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The New Laws Protecting Kid Influencers You Should Know_cover

The New Laws Protecting Kid Influencers You Should Know

Kid influencers, or kidfluencers, deserve protection. Unfortunately, that protection has not been implicit for all kidfluencers. Enter: new kid influencer laws.

We love a cute kiddo video as much as the next scroller. But entertainment value should never supersede the rights and well-being of children. Unfortunately, as social media has rapidly ballooned to unwieldy popularity, it’s taken a while for laws protecting kidfluencers from exploitation to catch up. Luckily, there is legislation on the books. Some of which will likely go into effect this year.

Title card: The New Laws Protecting Kid Influencers You Should Know
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The Importance of Kidfluencer Laws

I’m going to give it to you straight. This is somewhat of a heavy post. But it’s an incredibly necessary one. Many of the children who inspired these laws were taken advantage of, often by their own parents, for the sake of profit. We are talking about child labor here, after all. 

Of course, brands do not have the same responsibilities as parents. But if your brand is hoping to work with mommy and daddy bloggers or any kind of kid influencer accounts, it’s important you do so with the utmost care.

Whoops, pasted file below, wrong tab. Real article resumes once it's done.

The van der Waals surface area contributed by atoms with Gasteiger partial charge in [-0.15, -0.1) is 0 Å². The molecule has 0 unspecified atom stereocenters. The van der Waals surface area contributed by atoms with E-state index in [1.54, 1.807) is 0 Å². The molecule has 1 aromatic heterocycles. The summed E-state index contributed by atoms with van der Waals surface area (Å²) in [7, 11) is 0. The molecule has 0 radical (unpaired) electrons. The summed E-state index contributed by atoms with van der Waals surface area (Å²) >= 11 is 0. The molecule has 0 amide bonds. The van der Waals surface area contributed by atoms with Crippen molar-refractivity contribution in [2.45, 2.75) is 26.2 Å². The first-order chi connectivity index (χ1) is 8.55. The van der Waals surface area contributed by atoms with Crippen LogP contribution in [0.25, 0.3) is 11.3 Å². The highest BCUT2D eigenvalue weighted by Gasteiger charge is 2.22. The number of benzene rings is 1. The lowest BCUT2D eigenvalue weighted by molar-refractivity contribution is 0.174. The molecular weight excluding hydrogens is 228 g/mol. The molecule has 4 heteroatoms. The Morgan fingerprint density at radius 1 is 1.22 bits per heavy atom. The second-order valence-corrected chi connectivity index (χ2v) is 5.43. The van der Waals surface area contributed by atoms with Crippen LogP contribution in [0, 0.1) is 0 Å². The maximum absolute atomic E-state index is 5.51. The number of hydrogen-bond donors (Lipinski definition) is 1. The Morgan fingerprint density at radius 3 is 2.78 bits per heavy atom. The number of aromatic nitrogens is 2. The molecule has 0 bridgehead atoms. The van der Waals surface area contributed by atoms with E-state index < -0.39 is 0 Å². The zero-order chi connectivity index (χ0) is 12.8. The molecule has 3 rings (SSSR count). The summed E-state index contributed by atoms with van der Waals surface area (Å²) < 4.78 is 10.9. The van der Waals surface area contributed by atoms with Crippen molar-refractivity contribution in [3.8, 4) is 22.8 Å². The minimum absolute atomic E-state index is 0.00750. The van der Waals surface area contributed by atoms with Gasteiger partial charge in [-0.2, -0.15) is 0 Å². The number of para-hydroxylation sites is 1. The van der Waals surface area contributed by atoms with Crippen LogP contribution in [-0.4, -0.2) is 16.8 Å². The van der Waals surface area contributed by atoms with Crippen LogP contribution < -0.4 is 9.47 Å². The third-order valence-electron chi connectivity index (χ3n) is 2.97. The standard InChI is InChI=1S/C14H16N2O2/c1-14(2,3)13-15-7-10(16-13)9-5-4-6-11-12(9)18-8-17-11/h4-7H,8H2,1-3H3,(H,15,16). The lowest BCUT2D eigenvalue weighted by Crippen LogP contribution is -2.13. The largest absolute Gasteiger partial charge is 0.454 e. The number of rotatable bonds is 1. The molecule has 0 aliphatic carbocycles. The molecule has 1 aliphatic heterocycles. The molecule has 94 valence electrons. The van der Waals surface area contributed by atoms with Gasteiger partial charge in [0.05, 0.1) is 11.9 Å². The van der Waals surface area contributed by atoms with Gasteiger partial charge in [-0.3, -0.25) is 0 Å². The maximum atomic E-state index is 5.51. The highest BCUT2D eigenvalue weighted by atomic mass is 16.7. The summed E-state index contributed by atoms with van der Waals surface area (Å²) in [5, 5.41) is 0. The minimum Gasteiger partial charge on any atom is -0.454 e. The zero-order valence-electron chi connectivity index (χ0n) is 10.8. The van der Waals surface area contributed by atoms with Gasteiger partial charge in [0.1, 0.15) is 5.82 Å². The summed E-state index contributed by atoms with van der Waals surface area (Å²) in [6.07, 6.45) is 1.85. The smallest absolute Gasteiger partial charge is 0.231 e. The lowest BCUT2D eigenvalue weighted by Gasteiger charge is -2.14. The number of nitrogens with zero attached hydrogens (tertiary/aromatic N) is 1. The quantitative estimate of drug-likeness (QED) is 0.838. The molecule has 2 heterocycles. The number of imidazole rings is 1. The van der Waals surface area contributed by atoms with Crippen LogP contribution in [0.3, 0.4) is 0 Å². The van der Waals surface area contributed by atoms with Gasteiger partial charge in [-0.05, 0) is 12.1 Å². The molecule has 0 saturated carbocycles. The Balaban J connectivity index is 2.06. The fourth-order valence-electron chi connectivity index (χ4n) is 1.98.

We’ve outlined the basics of kid influencer laws below, but this is a developing issue. As the influencer marketing industry continues to grow and change, we expect legislation protecting kid influencers to follow suit. Hopefully sooner rather than later. 

Read on to explore the ins and outs of child influencer concerns and the recent laws proposed to address them.

Who Is Considered a Child Influencer?

Kid influencers are those under the age of 18 who have a presence and following on social media. Although, some new kid influencer laws recognize child influencers as those who are age 16 or younger. Essentially, they are influencers who are also children. They have (often large) followings, post about their lives, hobbies, or a specific niche, and work with brands through sponsorships.